e-invoicing – the case for interoperability

e-invoicing – the case for interoperability

The European Commission is seeking input from interested parties on interoperability between electronic invoice service providers. (Look here for more information on how to contribute.) This issue has implications that are much wider than the European Union. As businesses and governments increasingly adopt e-invoicing for a range of reasons, the debate will reverberate globally. Given a cursory glance, interoperability has distinct advanges. But take a closer look at the business issues and it’s not so obvious.

Here, I want to present an argument for interoperability and in a following piece, I’ll present an argument against. If you have strong views on either side of the debate, leave a comment.

e-invoicing – the case for interoperability

Purchasing Insight logoInteroperability in simple terms is the ability for disparate systems to operate seamlessly with each other like mobile phone networks. If an AT&T customer phones a Vodafone customer, neither users needs to be aware that they are on separate networks. All kinds of business use interoperable systems all the time. The world couldn’t function without interoperability between systems and networks. Without it, we wouldn’t have the internet. We couldn’t trade globally – not as easily as we do today in any case – and as electronic invoicing adoption gathers pace, interoperability is a complete no-brainer.

Today, there are e-invoicing networks that will interoperate. A supplier sends an electronic invoice via their service provider and it is received by the buyer via their, different service provider. Similarly, acknowledgements and disputes can be managed across the different networks. There is a distinct benefit in this approach. Suppliers only need to subscribe to one network and they only need to incur one set of costs – or in the case of networks like Tradeshift – no cost. Without interoperability, suppliers incur costs many times. The result: increased cost of doing business, which offsets the efficiency gains made by e-invoicing. It is self-defeating.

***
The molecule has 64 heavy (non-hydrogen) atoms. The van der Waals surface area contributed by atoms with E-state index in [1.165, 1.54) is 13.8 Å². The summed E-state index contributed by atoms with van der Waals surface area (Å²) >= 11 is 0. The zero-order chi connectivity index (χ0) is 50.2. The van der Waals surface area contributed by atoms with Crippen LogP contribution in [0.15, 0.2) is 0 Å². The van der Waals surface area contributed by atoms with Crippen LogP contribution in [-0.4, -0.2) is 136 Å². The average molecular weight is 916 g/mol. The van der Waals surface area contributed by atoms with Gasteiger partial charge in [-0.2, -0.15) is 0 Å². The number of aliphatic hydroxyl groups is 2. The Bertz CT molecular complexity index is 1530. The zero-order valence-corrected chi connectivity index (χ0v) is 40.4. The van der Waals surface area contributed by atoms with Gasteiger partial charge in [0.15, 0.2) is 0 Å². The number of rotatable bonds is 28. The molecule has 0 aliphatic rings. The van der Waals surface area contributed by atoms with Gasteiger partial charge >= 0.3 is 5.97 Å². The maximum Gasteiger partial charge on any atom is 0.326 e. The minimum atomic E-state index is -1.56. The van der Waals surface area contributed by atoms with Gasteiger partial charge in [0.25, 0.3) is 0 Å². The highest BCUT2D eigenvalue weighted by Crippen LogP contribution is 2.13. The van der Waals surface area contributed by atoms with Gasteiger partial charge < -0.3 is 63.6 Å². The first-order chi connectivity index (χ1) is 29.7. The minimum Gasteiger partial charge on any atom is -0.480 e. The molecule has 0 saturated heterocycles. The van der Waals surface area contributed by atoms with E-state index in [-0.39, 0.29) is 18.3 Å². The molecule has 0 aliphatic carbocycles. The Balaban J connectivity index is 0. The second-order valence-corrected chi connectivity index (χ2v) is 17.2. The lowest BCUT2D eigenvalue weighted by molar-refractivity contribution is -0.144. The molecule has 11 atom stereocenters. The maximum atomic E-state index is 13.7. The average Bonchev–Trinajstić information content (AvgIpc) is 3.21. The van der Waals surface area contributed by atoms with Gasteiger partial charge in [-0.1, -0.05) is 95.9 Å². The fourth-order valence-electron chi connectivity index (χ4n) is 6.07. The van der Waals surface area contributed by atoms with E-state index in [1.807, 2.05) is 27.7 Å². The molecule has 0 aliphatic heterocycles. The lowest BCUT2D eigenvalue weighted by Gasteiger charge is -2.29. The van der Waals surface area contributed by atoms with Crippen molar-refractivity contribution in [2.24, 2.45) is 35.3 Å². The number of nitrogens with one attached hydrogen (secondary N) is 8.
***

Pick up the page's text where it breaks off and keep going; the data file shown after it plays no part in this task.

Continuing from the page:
To understand why anyone would argue against interoperability – look to see who presents the arguments. Is it suppliers? Is it governments? No. It is the larger, well established networks and the reason is obvious. They have a vested interest in maintaining the status quo. For them, owning both ends of the transaction allows them to charge twice – they generate revenue from both the buyers and the suppliers. This ownership of the end to end transaction allows abuse as the network provider is able to charge inordinate amounts to suppliers who have no choice but to use the network of their customer’s choice.

When considering whether interoperability should be encouraged or even mandated, it is not the commercial interests of the network providers that should take priority, it is the interests of buyers, suppliers and the wider interests of the economy that should inform any recommendations. The whole purpose of e-invoicing is to contribute to a reduction in the complexity and consequently the cost of doing business and interoperability can help delivers that.

Pete Loughlin can be found on twitter @peteloughlin



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